During the last seven years, the CBI’s sustained action against perpetrators of bank frauds has brought slow, but steady improvement in the non-productive assets (NPA) of the banks. As the RBI Governor Shaktikanta Das said at a CII event on March 21, the NPAs, or bad loans, have come down to their lowest levels. The agency’s record speaks for itself. It has y successfully solved many difficult and complicated cases that state police failed to do, but also taken it to the logical conclusion. Its conviction rate is the highest among any state police force.
In an affidavit filed in the Supreme Court recently, the CBI has said that its conviction rate has been 65- 70 % during the last ten years and the agency hoped to push it up to 75 % by August this year.
Unfortunately, the CBI is not only facing flak from vested interests and opposition parties but its investigations are being actively hampered by Opposition-ruled state governments. Recently The Supreme Court expressed concern over 150 requests by the CBI seeking specific sanction to probe cases pending with eight states — Maharashtra, Punjab, Rajasthan, West Bengal, Jharkhand, Chhattisgarh, Kerala, and Mizoramsince 2018. “This is not a desirable position,” a bench headed by Justice SK Kaul said. The Bench noted that these requests were made for matters relating to allegations of cheating, forgery, misappropriation, and also bank fraud cases.
The Bench also expressed concern over the stay granted by courts in CBI cases, thereby delaying the trial. “Both the aforesaid aspects need to be addressed,” it said, referring the matter to Chief Justice NV Ramana.
In the ongoing Budget session of Parliament, Finance Minister Nirmala Sitharaman also rang alarm bells about the negative effect of the political obstructions of the CBI’s work by Opposition-ruled states. She pointed out that the CBI investigations in the ABG Shipyard case were delayed because some state governments, including Maharashtra, had withdrawn the agency’s power to probe and their approval for the case came much later.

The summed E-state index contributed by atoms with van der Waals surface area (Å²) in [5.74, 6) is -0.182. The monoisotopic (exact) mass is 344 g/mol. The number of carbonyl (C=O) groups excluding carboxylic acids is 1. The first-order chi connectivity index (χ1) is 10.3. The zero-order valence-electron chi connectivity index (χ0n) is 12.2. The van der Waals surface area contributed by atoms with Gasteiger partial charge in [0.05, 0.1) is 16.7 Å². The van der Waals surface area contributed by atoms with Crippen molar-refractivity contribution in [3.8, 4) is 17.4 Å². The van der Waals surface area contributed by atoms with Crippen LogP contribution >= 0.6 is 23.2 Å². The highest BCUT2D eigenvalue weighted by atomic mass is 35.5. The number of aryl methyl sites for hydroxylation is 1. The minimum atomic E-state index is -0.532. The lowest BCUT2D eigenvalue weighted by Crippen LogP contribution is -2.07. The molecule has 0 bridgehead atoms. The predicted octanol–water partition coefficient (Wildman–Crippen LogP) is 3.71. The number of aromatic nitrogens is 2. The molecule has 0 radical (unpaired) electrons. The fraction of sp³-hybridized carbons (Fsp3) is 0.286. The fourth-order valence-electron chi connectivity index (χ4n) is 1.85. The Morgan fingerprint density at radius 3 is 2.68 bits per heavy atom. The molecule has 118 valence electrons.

Political polemic has not been able to dent its credibility as the nation’s most professional investigating agency. Whenever the state police forces fail to act, people from all over the country demand a CBI probe
The powers of the CBI are defined under the DSPE Act. The Act states that its jurisdiction extends to all states under Section 5 of the Act. However, according to Section 6, the CBI can probe or conduct raids only with the consent of the State Government. In the past, almost all states had given general consent to the CBI in their jurisdictions, but after it started probing corruption charges against politically connected persons under the Modi Government, the Opposition ruled states have withdrawn it.
Now the CBI has to request the State Government’s specific sanction to probe any case in their jurisdiction and has to depend on its sweet mercy to go ahead with the probe. Another hurdle for the CBI is the rule for prior sanction before registering a case against a Government official at the level of Joint Secretary and above. Despite the Supreme Court coming down on the rule as unconstitutional, delays in granting sanctions for prosecution under the Prevention of Corruption Act continue to plague the trial in many cases.
Last year, a parliamentary committee asked the Government to assess the need for amending existing laws or bringing out new legislation to clearly define the mandate of the CBI and vest more power in it. The recommendation came after the CBI informed the panel that its investigations were impeded by the withdrawal of general consent by some states.